Other phenomena, more serious and even more dangerous, are manifesting: resentment and nationalist suspicion, racism, and even signs of schism, limitless demagogy, a taste for intrigue and deliberate lying, political opportunism, frantic struggle for personal interests, lust for power and plain ambition, fanaticism of all kinds, all kinds of thievery, the spread of the Mafia, a general lack of tolerance, of understanding of others, lack of taste, of moderation, of thoughtfulness. And finally a new ideology, as if Marxism had left behind a neurotic vacuum which must be filled at all costs.
. . . . . .
Nevertheless I say to myself that if, with a handful of friends, I have been able to beat my head against the wall in telling the truth about communist totalitarianism in an ocean of indifference, there is no reason not to continue to beat my head against the wall because, in spite of supercilious smiles, I shall continue to speak tirelessly about responsibility and morals in the teeth of the current slump in our society; and I consider that there is no reason to believe the battle lost beforehand. Only one battle can surely be lost: the one we give up. . . . I do not cease to find new proofs of a grand potential of goodwill within us. It is only disintegrated, intimidated, entrapped, paralyzed, and out of commission, as though it knew not where to find support, how to begin, or how to assert itself.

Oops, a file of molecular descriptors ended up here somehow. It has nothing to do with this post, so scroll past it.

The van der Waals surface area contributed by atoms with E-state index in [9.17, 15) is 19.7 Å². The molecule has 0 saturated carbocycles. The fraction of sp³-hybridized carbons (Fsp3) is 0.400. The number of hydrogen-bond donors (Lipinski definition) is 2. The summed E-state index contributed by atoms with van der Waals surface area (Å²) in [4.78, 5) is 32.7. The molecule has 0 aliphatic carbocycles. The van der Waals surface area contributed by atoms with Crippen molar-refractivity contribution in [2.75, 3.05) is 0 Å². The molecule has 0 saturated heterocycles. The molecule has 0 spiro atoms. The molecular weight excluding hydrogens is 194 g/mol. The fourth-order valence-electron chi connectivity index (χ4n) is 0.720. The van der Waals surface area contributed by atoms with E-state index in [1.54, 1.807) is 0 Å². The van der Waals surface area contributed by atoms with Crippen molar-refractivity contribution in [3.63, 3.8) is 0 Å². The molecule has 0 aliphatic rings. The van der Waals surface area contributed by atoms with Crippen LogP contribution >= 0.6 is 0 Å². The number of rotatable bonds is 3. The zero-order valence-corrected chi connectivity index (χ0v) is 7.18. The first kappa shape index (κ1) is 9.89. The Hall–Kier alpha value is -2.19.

In this state of things, it is the duty of politicians to bring back to life this potential, timid and lethargic, to show it a way, to clear a passage for it, to render it assurance, a chance to come forth — in brief, hope. It is said that a people gets the politicians it deserves. This is true up to a point: politicians are in effect the mirror of society, and a sort of incarnation of its potential. Paradoxically, the opposite is also true: society mirrors its politicians, because it is largely up to the politicians to determine which forces are liberated, which are held in check, to choose what they depend on, whether on the best or the worst in each citizen. The preceding regime systematically aroused the worst in us: selfishness, hate, envy; it was not far from the reflection of what we deserved; it was equally responsible for what we were. In my opinion, anyone who goes into politics bears a greater responsibility for the moral condition of society and it is his duty to seek out in it that which is better, and to develop and nurture it.